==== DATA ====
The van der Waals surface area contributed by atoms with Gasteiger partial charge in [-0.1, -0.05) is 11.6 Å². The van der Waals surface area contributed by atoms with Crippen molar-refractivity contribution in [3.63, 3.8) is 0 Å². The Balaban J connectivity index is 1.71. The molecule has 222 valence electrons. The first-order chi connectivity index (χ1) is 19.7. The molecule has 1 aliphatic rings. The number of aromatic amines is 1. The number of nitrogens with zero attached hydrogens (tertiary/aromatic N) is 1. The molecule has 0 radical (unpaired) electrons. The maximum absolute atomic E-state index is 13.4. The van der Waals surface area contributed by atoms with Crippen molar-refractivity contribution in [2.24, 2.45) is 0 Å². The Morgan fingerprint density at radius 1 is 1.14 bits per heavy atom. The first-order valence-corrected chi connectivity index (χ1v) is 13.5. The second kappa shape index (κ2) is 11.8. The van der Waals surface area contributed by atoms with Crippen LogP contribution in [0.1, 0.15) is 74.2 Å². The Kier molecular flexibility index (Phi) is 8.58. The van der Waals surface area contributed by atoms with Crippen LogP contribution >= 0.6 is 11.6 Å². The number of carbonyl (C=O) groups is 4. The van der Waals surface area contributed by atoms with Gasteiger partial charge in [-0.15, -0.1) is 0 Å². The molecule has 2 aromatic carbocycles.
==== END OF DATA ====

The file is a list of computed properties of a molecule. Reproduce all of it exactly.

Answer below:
The van der Waals surface area contributed by atoms with Gasteiger partial charge in [-0.1, -0.05) is 11.6 Å². The van der Waals surface area contributed by atoms with Crippen molar-refractivity contribution in [3.63, 3.8) is 0 Å². The Balaban J connectivity index is 1.71. The molecule has 222 valence electrons. The first-order chi connectivity index (χ1) is 19.7. The molecule has 1 aliphatic rings. The number of aromatic amines is 1. The number of nitrogens with zero attached hydrogens (tertiary/aromatic N) is 1. The molecule has 0 radical (unpaired) electrons. The maximum absolute atomic E-state index is 13.4. The van der Waals surface area contributed by atoms with Crippen molar-refractivity contribution in [2.24, 2.45) is 0 Å². The Morgan fingerprint density at radius 1 is 1.14 bits per heavy atom. The first-order valence-corrected chi connectivity index (χ1v) is 13.5. The second kappa shape index (κ2) is 11.8. The van der Waals surface area contributed by atoms with Crippen LogP contribution in [0.1, 0.15) is 74.2 Å². The Kier molecular flexibility index (Phi) is 8.58. The van der Waals surface area contributed by atoms with Crippen LogP contribution >= 0.6 is 11.6 Å². The number of carbonyl (C=O) groups is 4. The van der Waals surface area contributed by atoms with Gasteiger partial charge in [-0.15, -0.1) is 0 Å². The molecule has 2 aromatic carbocycles.